Senior Indian diplomat: Britain must accept more immigration if it wants a free trade deal

Posted On: 
24th November 2017

Britain will have to accept greater levels of immigration from India if it wants to strike a free trade deal with the country after Brexit, a senior diplomat has warned.

Theresa May in India last year
Credit: 
PA Images

YK Sinha, India’s High Commissioner to the UK, said although it could be a “winning partnership”, a trade deal cannot be a “one way street”. 

He also warned an agreement may not be in place until 2030 as he admitted the two countries are yet to begin talks about a post-Brexit pact.

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Mr Sinha told Indian business leaders in London: “When we look at a winning partnership we need to see all the facets of the partnership,

“It has to be mutually beneficial, it can’t be a one-way street. For instance, you’ve all read about issues of freer mobility of professions. That is something right up there as far as India is concerned.”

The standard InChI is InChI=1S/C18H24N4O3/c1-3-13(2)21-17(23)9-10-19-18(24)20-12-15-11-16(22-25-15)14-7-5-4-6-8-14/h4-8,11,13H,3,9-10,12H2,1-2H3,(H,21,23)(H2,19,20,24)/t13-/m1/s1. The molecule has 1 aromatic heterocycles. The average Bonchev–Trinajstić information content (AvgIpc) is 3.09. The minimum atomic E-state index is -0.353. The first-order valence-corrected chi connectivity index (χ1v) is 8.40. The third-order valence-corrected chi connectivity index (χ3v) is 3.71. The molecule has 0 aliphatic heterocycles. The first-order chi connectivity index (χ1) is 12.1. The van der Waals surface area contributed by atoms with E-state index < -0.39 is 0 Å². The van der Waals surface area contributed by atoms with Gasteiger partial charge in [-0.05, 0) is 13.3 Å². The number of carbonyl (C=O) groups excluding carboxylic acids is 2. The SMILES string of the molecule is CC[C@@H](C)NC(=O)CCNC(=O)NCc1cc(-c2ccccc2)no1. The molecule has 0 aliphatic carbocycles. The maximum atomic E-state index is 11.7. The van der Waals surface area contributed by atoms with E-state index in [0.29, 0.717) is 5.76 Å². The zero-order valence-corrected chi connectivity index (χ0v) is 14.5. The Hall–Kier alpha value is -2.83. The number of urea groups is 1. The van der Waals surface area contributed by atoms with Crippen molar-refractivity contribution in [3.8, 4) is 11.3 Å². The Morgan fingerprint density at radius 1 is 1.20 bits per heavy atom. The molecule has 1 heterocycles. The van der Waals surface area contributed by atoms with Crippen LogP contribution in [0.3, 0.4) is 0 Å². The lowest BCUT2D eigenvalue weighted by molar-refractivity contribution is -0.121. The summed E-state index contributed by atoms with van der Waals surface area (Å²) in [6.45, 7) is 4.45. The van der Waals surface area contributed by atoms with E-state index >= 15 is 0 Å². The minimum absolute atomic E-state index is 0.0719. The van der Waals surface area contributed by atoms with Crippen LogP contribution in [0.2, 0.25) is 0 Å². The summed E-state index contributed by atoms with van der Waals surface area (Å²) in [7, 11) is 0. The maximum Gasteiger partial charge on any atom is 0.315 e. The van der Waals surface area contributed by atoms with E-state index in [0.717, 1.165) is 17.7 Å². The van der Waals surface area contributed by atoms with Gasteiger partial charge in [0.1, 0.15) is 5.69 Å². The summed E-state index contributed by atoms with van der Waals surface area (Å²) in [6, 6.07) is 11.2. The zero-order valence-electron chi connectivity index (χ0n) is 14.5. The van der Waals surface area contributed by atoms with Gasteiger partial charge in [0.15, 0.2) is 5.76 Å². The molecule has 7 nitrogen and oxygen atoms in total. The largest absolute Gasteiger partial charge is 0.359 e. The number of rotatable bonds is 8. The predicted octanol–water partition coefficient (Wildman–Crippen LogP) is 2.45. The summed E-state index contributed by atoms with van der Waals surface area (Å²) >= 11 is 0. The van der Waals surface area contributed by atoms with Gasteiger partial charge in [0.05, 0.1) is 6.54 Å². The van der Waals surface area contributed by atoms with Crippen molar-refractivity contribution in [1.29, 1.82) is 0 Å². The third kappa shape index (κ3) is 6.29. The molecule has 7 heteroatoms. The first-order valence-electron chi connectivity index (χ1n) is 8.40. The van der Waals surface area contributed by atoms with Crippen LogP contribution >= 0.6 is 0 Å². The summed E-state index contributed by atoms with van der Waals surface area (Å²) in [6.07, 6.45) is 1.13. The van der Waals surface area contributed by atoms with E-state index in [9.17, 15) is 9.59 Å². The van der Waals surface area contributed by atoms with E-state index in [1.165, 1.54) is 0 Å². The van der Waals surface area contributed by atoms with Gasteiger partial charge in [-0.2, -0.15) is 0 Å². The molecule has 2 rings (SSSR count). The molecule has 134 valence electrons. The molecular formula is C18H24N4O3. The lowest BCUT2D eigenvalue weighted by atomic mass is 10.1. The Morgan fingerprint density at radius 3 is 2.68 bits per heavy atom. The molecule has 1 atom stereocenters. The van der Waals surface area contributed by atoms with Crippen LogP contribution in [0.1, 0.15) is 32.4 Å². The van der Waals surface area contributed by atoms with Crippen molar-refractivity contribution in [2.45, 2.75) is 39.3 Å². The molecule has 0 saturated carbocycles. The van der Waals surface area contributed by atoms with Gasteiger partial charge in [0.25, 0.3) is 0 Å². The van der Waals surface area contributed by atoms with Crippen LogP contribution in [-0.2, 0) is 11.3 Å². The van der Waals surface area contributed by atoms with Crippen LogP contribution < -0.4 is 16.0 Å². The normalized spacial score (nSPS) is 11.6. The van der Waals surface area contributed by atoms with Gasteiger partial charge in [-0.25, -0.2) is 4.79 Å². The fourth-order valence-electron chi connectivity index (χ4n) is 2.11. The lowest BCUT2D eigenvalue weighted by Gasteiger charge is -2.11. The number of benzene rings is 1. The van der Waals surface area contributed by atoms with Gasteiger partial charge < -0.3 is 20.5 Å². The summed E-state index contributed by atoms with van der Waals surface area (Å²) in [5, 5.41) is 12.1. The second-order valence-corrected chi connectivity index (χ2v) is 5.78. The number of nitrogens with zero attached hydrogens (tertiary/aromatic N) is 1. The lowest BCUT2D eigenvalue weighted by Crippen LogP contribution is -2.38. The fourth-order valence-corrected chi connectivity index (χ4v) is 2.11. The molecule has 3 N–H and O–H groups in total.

The senior official said India wanted to expand the benefits of being a Commonwealth country to include free movement of people and professionals.

“I’m not talking about unfettered access or unrestricted travel, I’m talking about movement of professionals, movement of doctors, technicians, engineers. I think both sides will benefit from this exchange and obviously it has to be a two-way exchange not just one way,” he said.

“These are important aspects of what could be a winning partnership in 2030,” he said. “I do hope we have that winning partnership much before 2030, certainly by 2030, when India will perhaps be the third largest economy in the world.” 

He also told the Indian Professionals Forum, talks between the UK and India “hadn’t even started...yet”. 

A spokeswoman for the International Department of Trade said: “The UK cannot negotiate free trade agreements whilst still a member of the EU.

"However, we have started a number of working groups, including with India, to begin discussions on our future trading relationships so we can address barriers, liberalise trade and secure a more outward-looking global market for British businesses when we leave the EU."